How NOT to handle Inbox

Usually we handle mailbox like this… which is the wrong way!


Of course we never reach the bottom…because something interrupts us.

Meetings, phone calls, people who are walking around, lunch … so many interrupts are around us.


Older mails are being pushed further down into the bottomless pit called Inbox


Due to this, everyone is pushing everyone else down and down and down … into an area which you are never going to reach…

Net result?


.. we call this TEAMWORK Angry smileSteaming madSad smile

Obviously, something is wrong here. What is it?

The Root Cause: Wrong prioritization

Yes. We have a genuine problem.

Too many mails and too little time to handle them

We need to prioritize which mails we respond to.

We think recent mails are important and older are less important. That is the WRONG way of prioritization.

The right way

Prioritization must be based upon importance. (NOT the importance flag. That is the sender’s perception of importance).

Sorting on any Inbox column is not useful for prioritization!

The right way is:

  1. Find a method of prioritization which is as automated as possible
  2. Prioritize on importance – the mail should be worth your attention
  3. Handle High Priority mails first and then think of remaining ones

In the next article we will see how this is done…

New year starting – Clean up your mailbox NOW

We have been using email for decades now. But things have changed. One thing has not – most of us don’t have the discipline of managing the mailbox in an optimal way.

I am not asking you to do a resolution for the new year. I am showing you immediate actions you can take to make your mailbox management (and communications) more efficient.

Run AutoArchive NOW

Do you remember this dialog popping up randomly when you are busy? Nobody in the world has chosen YES here Sad smile


Many of us got irritated and chose the option Don’t prompt me about this again!

There goes your chance of keeping the mailbox clean and light.

The idea is simple. AutoArchive does many things which are good for you. So just run it periodically. You have not run it before? Then run it now.

I am assuming Outlook 2010 or above.

Choose File – Cleanup Tools – Mailbox Cleanup


Now a bigger dialog appears… You can explore other things later. Just click on the AutoArchive button.


And let it do its job. It may take a long time. Status is shown on the status bar.

What does AutoArchive do?

To know what it does and to tweak the settings, go to File – Options – Advanced – AutoArchive options…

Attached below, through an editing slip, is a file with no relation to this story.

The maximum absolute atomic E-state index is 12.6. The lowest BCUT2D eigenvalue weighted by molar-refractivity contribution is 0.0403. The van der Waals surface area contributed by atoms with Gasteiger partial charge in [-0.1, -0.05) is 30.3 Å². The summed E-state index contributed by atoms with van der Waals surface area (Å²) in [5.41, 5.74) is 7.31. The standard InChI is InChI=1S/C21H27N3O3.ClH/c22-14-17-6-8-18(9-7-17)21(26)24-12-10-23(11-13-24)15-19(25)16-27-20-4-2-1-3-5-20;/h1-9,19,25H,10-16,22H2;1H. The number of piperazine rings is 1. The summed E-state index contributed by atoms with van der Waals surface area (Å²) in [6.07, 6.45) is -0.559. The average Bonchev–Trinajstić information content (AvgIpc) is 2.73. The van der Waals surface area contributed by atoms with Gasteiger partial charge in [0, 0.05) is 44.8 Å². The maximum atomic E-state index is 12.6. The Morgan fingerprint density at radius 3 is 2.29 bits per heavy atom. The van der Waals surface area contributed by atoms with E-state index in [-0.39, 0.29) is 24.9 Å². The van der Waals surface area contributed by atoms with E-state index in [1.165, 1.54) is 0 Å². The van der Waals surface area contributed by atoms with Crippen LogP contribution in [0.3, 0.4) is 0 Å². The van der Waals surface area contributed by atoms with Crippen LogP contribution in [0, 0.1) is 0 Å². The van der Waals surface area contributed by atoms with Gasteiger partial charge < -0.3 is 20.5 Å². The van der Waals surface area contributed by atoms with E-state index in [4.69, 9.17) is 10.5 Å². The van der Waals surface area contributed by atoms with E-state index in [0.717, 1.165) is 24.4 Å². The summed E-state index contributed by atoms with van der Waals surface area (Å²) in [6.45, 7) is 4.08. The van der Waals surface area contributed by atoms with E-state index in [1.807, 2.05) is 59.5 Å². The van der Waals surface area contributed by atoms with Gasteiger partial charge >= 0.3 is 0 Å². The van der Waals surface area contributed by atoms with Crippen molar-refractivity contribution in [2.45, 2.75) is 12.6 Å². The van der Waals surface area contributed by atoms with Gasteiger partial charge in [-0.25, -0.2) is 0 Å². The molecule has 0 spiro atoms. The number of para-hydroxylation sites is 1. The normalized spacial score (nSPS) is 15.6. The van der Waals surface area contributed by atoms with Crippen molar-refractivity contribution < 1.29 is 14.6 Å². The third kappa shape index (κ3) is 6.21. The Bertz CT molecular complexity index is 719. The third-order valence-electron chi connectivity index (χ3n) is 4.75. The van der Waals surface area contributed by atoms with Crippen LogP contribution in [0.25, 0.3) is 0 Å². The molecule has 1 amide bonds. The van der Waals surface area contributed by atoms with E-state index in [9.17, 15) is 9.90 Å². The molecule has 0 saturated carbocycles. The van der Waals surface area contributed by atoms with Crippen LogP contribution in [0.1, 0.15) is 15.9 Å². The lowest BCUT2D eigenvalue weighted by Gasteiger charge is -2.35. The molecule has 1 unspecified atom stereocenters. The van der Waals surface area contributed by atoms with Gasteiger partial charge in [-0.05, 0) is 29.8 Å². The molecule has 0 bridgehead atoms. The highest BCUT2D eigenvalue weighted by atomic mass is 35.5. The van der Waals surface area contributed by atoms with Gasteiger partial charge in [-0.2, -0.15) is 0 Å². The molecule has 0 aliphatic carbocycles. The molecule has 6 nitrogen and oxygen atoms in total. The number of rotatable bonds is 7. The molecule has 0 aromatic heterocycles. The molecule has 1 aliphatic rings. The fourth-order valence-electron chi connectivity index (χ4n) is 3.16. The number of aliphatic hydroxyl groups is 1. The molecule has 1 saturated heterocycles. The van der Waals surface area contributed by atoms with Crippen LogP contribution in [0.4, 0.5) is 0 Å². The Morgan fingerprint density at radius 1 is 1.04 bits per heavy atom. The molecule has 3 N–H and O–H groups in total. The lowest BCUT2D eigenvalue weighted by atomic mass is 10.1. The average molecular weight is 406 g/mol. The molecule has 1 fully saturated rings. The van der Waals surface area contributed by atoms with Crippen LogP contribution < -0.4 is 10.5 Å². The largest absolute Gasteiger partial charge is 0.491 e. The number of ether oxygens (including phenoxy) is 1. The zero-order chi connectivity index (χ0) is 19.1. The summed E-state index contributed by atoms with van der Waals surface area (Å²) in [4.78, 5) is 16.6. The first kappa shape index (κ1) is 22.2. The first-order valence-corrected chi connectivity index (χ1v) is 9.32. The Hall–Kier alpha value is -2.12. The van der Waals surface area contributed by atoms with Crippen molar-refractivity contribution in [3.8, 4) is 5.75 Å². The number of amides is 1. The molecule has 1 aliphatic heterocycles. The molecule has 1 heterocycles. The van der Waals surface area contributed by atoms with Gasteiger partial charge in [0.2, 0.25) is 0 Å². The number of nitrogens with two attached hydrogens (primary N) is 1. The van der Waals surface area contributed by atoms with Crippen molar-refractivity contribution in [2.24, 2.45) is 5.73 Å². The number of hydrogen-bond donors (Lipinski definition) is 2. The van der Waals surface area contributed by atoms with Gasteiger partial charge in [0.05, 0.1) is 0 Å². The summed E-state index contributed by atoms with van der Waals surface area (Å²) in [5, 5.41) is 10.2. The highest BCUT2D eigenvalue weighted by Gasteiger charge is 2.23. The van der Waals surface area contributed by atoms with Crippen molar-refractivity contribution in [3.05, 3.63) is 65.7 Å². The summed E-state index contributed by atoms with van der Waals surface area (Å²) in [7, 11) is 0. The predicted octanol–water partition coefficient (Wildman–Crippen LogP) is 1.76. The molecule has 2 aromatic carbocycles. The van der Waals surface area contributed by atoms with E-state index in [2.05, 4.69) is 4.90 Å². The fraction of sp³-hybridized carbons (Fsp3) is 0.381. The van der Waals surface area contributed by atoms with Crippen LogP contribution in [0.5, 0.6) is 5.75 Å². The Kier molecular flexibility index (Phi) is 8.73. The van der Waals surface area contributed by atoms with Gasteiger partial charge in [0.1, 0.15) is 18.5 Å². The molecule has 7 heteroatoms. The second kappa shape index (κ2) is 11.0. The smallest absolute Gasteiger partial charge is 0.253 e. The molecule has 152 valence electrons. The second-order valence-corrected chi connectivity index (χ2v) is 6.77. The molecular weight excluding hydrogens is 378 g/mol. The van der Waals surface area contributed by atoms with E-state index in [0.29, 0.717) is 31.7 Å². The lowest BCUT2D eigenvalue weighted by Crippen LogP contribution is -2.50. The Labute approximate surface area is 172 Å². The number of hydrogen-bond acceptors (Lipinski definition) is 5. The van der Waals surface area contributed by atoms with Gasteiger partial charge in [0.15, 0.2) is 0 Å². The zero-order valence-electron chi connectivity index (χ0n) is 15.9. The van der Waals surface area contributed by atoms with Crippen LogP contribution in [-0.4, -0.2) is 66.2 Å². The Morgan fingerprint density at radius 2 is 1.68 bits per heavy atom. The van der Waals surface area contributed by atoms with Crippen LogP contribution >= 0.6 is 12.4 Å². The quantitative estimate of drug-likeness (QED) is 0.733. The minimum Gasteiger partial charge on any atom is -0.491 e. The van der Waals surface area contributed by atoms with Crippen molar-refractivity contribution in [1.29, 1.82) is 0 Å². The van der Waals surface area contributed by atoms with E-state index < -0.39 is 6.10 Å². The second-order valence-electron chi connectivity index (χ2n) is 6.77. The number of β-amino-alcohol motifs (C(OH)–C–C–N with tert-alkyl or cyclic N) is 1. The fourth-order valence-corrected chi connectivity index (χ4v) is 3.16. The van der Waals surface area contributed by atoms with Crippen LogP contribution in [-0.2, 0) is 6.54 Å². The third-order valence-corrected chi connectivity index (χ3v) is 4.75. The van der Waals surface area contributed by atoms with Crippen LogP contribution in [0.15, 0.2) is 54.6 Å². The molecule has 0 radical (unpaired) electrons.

Look at the options and tweak them as required. Basically, it moves old items and puts them in a new PST file – ARCHIVE.PST.

Make sure you click the Apply these settings to all folders now option.

Later you can right click on a specific folder – go to properties and customize the settings if required.


What is deleted?

Only deleted items which are older than the cleanup limit (default 6 months) are deleted. Everything else is moved to the archive PST file. No mails or calendar items are deleted. Contacts folder is never archived – that means all your contacts are always available in the main mailbox.

Finding archived items

You don’t have to do anything special for this. Outlook search indexes the Archive PST files as well. So these are available for navigation as well as regular search.

If the archive file is big, indexing may require some time to finish the job. It is a good idea to check the indexing status and if many items are pending.

To check the indexing status, go to Inbox – click inside the search box – on the search Ribbon, choose Search Tools – Indexing Status.


The dialog below shows the pending number of items.


Ideally there should be zero or very few items to be indexed. If a large number of items are shown here, leave the machine on overnight and check in the morning again. That should give enough time for indexing to finish the backlog.

Remember: Archive is not available online

The pst file is created on the PC on which you run the AutoArchive. Therefore, items which have been moved to the archive folder will NOT be available to you when you are working on a mobile phone or any other mailbox only device.

Finally – One Best Practice

Best Practice: Whenever you finish handling a mail, it should not remain in the Inbox.

Delete it. Or if you want to keep it, keep it in a PST folder. Not in the main mailbox. If you follow this simple rule, you will never face a problem of mailbox filling up every now and then.

By the way, Office 365 subscription gives you a mailbox that is 50 GB in size… did you know that?